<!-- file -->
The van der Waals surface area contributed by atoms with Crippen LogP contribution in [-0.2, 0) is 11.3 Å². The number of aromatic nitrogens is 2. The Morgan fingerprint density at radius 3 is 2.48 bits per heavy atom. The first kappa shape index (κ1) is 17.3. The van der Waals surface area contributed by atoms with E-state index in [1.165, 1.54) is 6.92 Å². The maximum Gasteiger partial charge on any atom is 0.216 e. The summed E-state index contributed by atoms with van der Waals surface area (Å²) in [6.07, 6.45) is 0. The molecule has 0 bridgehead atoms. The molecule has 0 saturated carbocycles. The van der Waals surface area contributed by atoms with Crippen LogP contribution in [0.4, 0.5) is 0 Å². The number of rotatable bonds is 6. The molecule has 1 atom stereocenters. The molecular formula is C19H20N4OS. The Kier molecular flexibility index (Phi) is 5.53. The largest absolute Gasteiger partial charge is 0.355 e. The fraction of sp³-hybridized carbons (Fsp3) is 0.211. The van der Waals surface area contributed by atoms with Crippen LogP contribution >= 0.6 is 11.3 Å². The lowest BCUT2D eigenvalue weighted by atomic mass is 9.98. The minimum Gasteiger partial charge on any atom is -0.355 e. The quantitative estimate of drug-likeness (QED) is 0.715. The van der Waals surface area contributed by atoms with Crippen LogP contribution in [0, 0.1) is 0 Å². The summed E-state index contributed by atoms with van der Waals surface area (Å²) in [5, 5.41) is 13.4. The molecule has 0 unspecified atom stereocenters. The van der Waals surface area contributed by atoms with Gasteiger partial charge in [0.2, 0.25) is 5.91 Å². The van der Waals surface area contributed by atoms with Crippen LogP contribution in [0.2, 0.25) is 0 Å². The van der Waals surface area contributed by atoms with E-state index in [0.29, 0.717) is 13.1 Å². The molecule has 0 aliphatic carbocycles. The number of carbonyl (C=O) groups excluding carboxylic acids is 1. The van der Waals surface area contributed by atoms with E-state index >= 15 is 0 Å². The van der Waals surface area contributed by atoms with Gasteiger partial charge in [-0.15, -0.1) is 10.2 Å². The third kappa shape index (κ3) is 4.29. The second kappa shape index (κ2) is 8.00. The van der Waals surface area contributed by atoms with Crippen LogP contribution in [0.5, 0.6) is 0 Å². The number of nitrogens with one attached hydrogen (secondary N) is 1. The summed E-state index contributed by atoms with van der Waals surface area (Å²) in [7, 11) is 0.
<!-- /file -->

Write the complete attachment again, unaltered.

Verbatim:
The van der Waals surface area contributed by atoms with Crippen LogP contribution in [-0.2, 0) is 11.3 Å². The number of aromatic nitrogens is 2. The Morgan fingerprint density at radius 3 is 2.48 bits per heavy atom. The first kappa shape index (κ1) is 17.3. The van der Waals surface area contributed by atoms with E-state index in [1.165, 1.54) is 6.92 Å². The maximum Gasteiger partial charge on any atom is 0.216 e. The summed E-state index contributed by atoms with van der Waals surface area (Å²) in [6.07, 6.45) is 0. The molecule has 0 bridgehead atoms. The molecule has 0 saturated carbocycles. The van der Waals surface area contributed by atoms with Crippen LogP contribution in [0.4, 0.5) is 0 Å². The number of rotatable bonds is 6. The molecule has 1 atom stereocenters. The molecular formula is C19H20N4OS. The Kier molecular flexibility index (Phi) is 5.53. The largest absolute Gasteiger partial charge is 0.355 e. The fraction of sp³-hybridized carbons (Fsp3) is 0.211. The van der Waals surface area contributed by atoms with Crippen LogP contribution >= 0.6 is 11.3 Å². The lowest BCUT2D eigenvalue weighted by atomic mass is 9.98. The minimum Gasteiger partial charge on any atom is -0.355 e. The quantitative estimate of drug-likeness (QED) is 0.715. The van der Waals surface area contributed by atoms with Crippen LogP contribution in [0, 0.1) is 0 Å². The summed E-state index contributed by atoms with van der Waals surface area (Å²) in [5, 5.41) is 13.4. The molecule has 0 unspecified atom stereocenters. The van der Waals surface area contributed by atoms with Gasteiger partial charge in [0.2, 0.25) is 5.91 Å². The van der Waals surface area contributed by atoms with Crippen LogP contribution in [0.2, 0.25) is 0 Å². The van der Waals surface area contributed by atoms with E-state index in [0.29, 0.717) is 13.1 Å². The molecule has 0 aliphatic carbocycles. The number of carbonyl (C=O) groups excluding carboxylic acids is 1. The van der Waals surface area contributed by atoms with E-state index >= 15 is 0 Å². The van der Waals surface area contributed by atoms with Gasteiger partial charge in [-0.15, -0.1) is 10.2 Å². The third kappa shape index (κ3) is 4.29. The second kappa shape index (κ2) is 8.00. The van der Waals surface area contributed by atoms with Crippen LogP contribution in [0.5, 0.6) is 0 Å². The number of nitrogens with one attached hydrogen (secondary N) is 1. The summed E-state index contributed by atoms with van der Waals surface area (Å²) in [7, 11) is 0.